Jane Joseph Bluegem Learning's VP gives her thoughts on modern day feminism.
"The world dictionary describes feminism as being “…a doctrine or movement that advocates equal rights for women…”
As someone who is pro women’s rights I feel that, given the above description, I am entitled to call myself a feminist. However, when I think of how feminist and feminism have been portrayed in the popular press I conjure up images of women in sensible shoes, no make-up and conservatively dressed. The burn the bra era, although I am reliably informed that this is a myth, of radical and angry women waving banners and shouting at men for offering them a seat or holding open a door. I don’t see myself in that context and I am sure that many people who readily speak up for and are involved in equal rights for women might say the same.
As a woman who finds herself described as being part of the X generation I find myself wondering what does feminism mean for the Y generation, those people often known as Millenials born circa late 1980s to 2000? Does feminism have any resonance for these young women or has it simply morphed into something else?
Recently there was a great deal of hoopla in the press because of Miley Cyrus and her ‘twerking’ antics at the VMAs. I didn’t watch the programme but couldn’t escape the numerous re-runs of Cyrus and her now infamous foam finger. Personally I wasn’t shocked or upset by what Cyrus did; I had more of an emotional response to married Robin Thicke who was on the receiving end, so to speak, of the Cyrus twerk. Miley Cyrus when interviewed about her behaviour referred to herself as a feminist. So hence the question ‘what does feminism look like in 2014’?
If Cyrus decides to twerk her way to the top of the charts is that not simply her prerogative? In a Guardian article, 25th February 2014, Skin from the 90s rock group Skunk Anansie asks where the young pop feminists are and talks about young female pop stars being both “pimp and prostitute”. A little harsh, maybe, but I ask myself is this the new face of feminism? Young women who feel unabashed and ready to express themselves in whichever format they see fit. Young women who make no apology for themselves and expect that they should be respected for who they are and not for what society suggests or dictates that they should be.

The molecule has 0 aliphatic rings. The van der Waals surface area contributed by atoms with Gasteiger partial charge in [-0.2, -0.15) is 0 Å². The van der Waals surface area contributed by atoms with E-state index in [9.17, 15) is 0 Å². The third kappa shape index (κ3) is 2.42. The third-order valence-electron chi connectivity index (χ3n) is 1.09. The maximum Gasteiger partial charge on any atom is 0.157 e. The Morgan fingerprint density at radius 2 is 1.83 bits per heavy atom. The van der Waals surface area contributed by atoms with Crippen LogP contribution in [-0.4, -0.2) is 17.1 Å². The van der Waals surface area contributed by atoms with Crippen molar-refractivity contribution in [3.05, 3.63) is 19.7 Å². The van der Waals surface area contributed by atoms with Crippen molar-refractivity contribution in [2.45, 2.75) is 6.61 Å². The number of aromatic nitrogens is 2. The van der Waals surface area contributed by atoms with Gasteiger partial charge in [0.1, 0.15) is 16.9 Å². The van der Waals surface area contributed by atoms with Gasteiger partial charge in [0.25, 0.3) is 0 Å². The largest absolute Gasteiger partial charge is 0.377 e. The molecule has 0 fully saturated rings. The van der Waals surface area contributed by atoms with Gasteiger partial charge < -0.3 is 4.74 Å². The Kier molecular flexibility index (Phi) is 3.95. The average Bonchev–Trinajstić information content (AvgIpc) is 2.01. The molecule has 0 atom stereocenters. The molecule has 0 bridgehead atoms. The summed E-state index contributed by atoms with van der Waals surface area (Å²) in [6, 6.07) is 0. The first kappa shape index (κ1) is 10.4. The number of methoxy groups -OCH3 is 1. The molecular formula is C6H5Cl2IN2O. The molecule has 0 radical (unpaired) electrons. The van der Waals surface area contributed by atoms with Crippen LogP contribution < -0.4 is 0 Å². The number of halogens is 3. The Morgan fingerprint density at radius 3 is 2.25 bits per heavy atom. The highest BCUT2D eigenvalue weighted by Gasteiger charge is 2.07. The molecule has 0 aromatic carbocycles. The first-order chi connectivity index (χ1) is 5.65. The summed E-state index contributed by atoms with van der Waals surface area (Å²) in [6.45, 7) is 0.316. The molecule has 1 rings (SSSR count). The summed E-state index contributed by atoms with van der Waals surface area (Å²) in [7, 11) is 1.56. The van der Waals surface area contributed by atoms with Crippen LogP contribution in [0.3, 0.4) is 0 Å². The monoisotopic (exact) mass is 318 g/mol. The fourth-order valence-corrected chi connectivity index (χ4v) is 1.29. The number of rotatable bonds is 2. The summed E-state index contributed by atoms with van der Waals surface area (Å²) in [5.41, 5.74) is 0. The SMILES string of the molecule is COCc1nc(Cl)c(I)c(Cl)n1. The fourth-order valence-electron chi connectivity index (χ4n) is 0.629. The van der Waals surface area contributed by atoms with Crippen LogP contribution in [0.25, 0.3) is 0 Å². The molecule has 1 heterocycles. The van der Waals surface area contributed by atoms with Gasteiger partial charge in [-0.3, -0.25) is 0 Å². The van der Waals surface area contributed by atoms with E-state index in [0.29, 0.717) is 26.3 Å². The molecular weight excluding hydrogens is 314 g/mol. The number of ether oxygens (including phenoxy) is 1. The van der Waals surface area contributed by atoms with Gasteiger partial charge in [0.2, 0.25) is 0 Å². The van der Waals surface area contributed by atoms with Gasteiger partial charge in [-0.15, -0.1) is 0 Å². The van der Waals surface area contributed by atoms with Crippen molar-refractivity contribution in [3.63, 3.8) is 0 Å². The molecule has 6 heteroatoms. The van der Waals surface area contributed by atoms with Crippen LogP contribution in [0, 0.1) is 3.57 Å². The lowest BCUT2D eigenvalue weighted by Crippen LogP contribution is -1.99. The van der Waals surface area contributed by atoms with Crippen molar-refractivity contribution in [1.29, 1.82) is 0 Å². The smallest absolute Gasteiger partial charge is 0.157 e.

I am not saying that capitalising on your sexuality is what modern day feminism has transformed into especially when there are other examples of young women making it on their own terms. Generation Y women like Jessica Ennis-Hill who worked her way to a gold medal in the 2012 Olympics and Jenny Jones snowboarding her way to an Olympic bronze in Sochi. However, I do think that apart from being Millenials these women have other things in common. They have all worked hard in order to take their chosen professions to levels where they are all successfully making their own way on their own terms.
When all is said and done isn’t that what we want from Feminism in 2014, giving women the choice to conform or not, as they see fit and to not being judged in any way differently than a man would in a similar context?
Just food for though, personally, I’m still making up my mind!"